Pasta is a staple in the Italian diet and the recipes are endless. Skip the dishes you already know the names of and opt for something local and traditional.



Italy enjoys 4,722 miles (7,600km) of coastline. What does this mean for the visitors? Many gorgeous seaside towns and a lot of seafood to enjoy! As with the case of any place where seafood can be enjoyed, there are some fish which should be avoided and also a lot which can be eaten without problems.

Locals know best and the sooner you make friends with someone, the better. For example, octopus (polpo) can be eaten during the winter, while gray mullet (cefalo) can be eaten year round.



Photo credit: Cris Puscas

During my first trip to Italy (in 2012), I really wanted to try gelato. We do have some good gelaterias at home, as well, which claim to use Italian recipes, but I had not reached gelato nirvana until I tried it in Italy. Luckily, I have never had a bad experience and I apply the same principle to choose a place to buy ice cream from as I do with pizzerias: long queues, locals, no English menu.



cappuccino in Rome

Photo credit: Cris Puscas

Ordering a coffee in Italy can be quite weird at first. I still laugh when I remember the first time I ordered a “cafe” at Bari Airport. It turned out to be a ristretto though I was expecting a shot of espresso. Ever since that moment, I stick to cappuccino.

And speaking of, never order a cappuccino after 11 a.m. Why, you may ask? The rule has nothing to do with cappuccinno but everything to do with milk. Consuming milk after a meal screws up your digestion so they avoid milk after eating lunch and dinner. Breakfast doesn’t count.  

If you want to try a traditional Italian breakfast, get a cornetto alongside a cappuccino. The sugar rush won’t keep you full for long but, honestly, who cares.



olives at the market

Photo credit: Cris Puscas

There’s nothing more interesting than to take part in the process of picking the olives and preparing them for consumption. Olive picking and tasting holidays offer a unique glance into those activities and, of course, the chance to taste organic produce.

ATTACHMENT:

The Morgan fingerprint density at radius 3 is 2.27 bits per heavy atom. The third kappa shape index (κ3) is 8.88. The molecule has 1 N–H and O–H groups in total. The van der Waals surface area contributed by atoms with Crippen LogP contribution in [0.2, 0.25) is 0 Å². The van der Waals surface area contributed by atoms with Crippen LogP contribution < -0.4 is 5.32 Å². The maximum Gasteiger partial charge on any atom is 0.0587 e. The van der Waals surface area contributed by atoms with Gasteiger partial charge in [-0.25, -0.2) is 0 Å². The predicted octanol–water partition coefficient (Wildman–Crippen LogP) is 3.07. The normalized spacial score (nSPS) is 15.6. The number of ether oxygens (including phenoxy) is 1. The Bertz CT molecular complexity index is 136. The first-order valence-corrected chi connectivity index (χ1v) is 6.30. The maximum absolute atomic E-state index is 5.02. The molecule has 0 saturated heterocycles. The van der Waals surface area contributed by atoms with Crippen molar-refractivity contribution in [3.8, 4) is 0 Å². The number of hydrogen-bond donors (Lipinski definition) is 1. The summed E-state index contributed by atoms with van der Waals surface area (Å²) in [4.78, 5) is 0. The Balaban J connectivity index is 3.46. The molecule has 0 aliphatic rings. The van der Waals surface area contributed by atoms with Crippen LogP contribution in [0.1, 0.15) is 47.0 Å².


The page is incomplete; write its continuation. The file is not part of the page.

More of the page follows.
Don’t forget a trip to the farmers’ market with local produce on offer. Take advantage of the tastings and try various types of olives.




Photo credit: Cris Puscas

If you love historical sites, then a culinary and culture holiday is a great option. You get to learn to make traditional recipes and visit incredible historical sites. For the first time visitor, Rome is a great choice and is, literally, an open-air museum. Just put on your walking shoes, get a map, and explore.

Naples, with the nearby Pompeii and Herculaneum, is another gem worth exploring and falling in love with.



empty beach

Photo credit: Cris Puscas

One of the reasons I love to travel to Italy during winter is that I can have an entire beach for myself. Or share it with locals who jog or take their dogs for a walk.

Italy’s beaches are most crowded during the high season (July and August) when the hot weather makes the locals escape to the beaches alongside the tourists. There are a lot of wonderful beaches to choose from for your holidays, such as Marausa Beach in Sicily, Riva di Ugento in Puglia, and Monterosso al Mare in Cinque Terre.




Photo credit: Cris Puscas

The trulli of Alberobello are unique limestone dwellings constructed without using any mortar. Located close to Bari, in Apulia (Ita: Puglia), Alberobello is home plenty of them. One area is a UNESCO World Heritage site and a must-visit sight during any vacation in Italy. The other area has trulli which are still inhabited by locals. And yes, you can spend a night (or more) in a trullo.

Italy Travel Cheat Sheet

Thinking to visit Italy on your next culinary holiday? Choose an olive picking and tasting vacation in Italy and enjoy the best of what the country has to offer!